A few weeks ago, a Gallup poll found that sermon content was what most appeals to churchgoers. It certainly does to me--especially since I am the occasion writer of sermons. I want background into what was happening in a Scriptural passage--both for when it occurred and when it was written (two different things). I want to know how the original hearer of Scripture heard it--what was their background and how did he/she apply it. I want to know how a passage has been interpreted by tradition. ALL of that is just a small part of what I want to hear in a sermon. Of course, I also want to know what was put into the heart of the preacher by the Holy Spirit as well. I want sermons that touch everyone in a congregation, young and old, men and women, boys and girls, the business owner, the single parent, etc.
It isn't often that I hear exceptional sermons. Divinity school taught me to offer critique, and I've never gotten past that. I can overlook some things. But I know the difference between good and bad sermons.
Today I took the boys to a non-denominational church that I will not name. We were there on time. At least two people suggested that the boys go to the children's Sunday School instead of worshiping with me--but I declined that because I believe in worship as a family activity. I feel that maybe we all could have gotten more out of Sunday School in the end. There were three praise songs, and I didn't know any of them. I can get over that. However, the sermon was not good. It had passages out of context. Called part of the Sermon on the Mount Jesus's first sermon--and it wasn't. And it didn't really explain how we got from the Scripture passage to the conclusion in a coherent way. I couldn't figure out the message or how to apply it to my life.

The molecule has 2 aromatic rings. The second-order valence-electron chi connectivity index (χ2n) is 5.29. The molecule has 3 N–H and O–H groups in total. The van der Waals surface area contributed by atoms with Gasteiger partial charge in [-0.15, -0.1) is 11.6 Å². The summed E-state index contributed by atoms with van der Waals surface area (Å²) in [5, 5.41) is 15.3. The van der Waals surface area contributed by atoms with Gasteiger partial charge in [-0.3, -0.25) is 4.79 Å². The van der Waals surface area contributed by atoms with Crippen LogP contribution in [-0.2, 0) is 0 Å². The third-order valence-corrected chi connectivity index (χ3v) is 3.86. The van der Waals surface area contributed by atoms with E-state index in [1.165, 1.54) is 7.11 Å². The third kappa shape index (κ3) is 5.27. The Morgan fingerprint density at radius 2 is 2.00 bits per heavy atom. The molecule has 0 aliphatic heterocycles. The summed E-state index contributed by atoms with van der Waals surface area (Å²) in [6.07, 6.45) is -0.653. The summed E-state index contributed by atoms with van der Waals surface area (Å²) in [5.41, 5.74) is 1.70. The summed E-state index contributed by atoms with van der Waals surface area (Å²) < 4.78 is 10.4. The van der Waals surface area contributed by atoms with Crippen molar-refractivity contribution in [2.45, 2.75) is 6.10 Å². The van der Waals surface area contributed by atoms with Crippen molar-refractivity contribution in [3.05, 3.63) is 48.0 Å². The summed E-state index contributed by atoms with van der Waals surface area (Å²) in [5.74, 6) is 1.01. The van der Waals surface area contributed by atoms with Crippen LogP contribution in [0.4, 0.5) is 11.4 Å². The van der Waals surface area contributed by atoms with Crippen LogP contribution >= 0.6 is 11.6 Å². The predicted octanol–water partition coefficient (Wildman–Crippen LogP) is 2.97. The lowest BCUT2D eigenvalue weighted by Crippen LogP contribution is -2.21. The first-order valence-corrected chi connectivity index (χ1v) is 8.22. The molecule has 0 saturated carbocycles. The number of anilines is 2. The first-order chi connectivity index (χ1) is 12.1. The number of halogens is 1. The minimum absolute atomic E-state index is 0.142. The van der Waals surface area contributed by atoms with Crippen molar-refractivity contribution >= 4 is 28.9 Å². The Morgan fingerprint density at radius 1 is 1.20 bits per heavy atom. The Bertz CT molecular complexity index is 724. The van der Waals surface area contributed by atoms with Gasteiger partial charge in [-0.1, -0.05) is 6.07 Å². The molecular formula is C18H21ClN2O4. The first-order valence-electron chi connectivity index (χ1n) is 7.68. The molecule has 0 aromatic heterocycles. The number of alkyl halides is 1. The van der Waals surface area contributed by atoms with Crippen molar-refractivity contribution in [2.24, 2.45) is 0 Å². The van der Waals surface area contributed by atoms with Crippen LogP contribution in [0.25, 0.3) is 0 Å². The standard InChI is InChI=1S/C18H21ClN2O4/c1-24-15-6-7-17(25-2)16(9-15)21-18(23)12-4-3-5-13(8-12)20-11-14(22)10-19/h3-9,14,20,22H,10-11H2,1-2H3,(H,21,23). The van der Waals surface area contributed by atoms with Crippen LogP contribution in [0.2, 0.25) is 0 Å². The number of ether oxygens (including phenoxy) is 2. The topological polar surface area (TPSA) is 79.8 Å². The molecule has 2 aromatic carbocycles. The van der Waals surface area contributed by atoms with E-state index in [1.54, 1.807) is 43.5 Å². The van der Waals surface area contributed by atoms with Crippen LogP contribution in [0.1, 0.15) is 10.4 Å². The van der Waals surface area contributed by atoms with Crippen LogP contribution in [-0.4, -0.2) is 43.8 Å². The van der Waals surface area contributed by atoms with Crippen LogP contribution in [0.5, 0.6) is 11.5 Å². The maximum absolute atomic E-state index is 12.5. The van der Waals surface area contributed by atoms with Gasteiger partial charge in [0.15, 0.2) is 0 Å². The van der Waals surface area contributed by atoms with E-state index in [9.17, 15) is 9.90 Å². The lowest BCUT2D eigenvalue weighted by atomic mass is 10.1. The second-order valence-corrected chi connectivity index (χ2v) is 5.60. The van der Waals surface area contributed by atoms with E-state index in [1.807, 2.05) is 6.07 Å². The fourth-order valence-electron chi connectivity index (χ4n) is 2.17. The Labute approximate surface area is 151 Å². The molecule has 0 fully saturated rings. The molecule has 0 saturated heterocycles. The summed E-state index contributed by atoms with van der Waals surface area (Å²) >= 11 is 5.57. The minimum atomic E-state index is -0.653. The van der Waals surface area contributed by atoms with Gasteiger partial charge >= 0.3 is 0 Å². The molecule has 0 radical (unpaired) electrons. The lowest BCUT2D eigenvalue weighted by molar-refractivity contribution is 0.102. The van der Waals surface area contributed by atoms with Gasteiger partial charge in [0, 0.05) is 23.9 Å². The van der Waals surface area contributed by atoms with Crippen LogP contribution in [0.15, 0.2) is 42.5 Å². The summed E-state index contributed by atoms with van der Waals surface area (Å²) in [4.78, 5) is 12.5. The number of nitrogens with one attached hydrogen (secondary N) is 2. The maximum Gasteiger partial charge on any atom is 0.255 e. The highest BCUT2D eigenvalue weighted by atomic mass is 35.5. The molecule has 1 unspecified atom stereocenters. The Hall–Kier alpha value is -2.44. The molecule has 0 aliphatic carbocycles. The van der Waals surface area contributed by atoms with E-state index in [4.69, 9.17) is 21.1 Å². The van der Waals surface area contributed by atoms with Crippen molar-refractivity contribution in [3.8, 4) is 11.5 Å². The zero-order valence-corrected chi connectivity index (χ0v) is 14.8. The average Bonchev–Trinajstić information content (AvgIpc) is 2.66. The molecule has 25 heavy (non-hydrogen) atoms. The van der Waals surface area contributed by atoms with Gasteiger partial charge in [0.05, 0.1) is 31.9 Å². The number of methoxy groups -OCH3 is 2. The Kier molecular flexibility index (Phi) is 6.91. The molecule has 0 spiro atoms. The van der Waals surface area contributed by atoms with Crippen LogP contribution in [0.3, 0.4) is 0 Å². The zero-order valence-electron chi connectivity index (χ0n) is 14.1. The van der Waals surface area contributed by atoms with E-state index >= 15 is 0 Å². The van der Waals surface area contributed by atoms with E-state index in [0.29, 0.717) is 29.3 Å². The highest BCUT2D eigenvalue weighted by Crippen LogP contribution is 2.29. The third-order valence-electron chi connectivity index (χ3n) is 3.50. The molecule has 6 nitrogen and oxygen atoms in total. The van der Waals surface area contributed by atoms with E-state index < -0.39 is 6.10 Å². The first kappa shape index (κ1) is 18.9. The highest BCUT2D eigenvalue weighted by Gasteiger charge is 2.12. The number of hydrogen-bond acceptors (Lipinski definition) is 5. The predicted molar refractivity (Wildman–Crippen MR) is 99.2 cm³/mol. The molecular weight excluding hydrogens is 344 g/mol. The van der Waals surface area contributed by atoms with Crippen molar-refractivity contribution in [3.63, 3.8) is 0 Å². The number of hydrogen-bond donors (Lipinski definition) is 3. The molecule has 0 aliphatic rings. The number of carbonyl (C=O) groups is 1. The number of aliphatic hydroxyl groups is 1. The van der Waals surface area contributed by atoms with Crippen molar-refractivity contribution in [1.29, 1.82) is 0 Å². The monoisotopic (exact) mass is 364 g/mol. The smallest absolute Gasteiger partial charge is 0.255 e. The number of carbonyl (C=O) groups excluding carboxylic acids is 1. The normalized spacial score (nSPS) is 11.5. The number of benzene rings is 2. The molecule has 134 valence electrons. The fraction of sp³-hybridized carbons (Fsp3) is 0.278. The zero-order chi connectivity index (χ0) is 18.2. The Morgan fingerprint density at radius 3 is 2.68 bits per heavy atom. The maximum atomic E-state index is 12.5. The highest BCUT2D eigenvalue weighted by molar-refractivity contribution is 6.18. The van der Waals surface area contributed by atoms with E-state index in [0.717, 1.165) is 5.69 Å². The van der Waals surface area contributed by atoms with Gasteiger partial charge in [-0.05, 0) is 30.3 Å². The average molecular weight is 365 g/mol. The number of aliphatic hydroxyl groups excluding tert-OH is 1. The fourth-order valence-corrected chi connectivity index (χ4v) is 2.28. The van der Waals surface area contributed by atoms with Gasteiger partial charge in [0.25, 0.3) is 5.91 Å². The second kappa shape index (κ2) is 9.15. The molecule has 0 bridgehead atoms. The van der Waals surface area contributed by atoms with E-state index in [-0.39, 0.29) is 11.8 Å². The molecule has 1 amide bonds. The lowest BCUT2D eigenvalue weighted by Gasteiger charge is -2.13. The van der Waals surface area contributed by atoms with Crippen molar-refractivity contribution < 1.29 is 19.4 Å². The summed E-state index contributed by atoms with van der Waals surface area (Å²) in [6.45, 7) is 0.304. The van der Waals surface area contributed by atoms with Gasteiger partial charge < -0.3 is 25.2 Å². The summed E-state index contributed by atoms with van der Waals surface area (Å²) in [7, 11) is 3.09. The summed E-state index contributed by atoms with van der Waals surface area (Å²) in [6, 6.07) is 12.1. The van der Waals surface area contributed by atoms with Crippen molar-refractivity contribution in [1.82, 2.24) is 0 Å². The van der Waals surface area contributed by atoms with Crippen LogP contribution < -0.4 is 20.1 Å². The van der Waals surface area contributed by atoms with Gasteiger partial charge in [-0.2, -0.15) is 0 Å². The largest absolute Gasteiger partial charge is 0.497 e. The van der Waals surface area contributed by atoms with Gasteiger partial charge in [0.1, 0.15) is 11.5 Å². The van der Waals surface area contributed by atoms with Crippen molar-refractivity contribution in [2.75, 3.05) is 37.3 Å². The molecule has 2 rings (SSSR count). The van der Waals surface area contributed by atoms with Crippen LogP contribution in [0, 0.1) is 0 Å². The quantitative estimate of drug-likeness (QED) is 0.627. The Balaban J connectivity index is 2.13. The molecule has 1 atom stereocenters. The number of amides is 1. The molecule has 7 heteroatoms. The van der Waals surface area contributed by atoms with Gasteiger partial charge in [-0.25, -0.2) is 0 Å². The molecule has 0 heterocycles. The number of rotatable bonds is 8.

So today we attempted worship, but I'm not so sure I found it--even though we were in a church building for an hour.
My message to the sermon crafter: learn everything you can about the holy task of sermon preparation. Read! Find books that give background and history--and write well and speak well. This is something you work at--even take some voice lessons. And if it is what people are coming to church for, then you better make sure it is well prepared.
Honestly, I wanted to ask the pastor if he had ever been to seminary. But I kept my mouth shut.
If you are a pastor and want some books to study to hone your writing, send me a message. I can help you with some resources.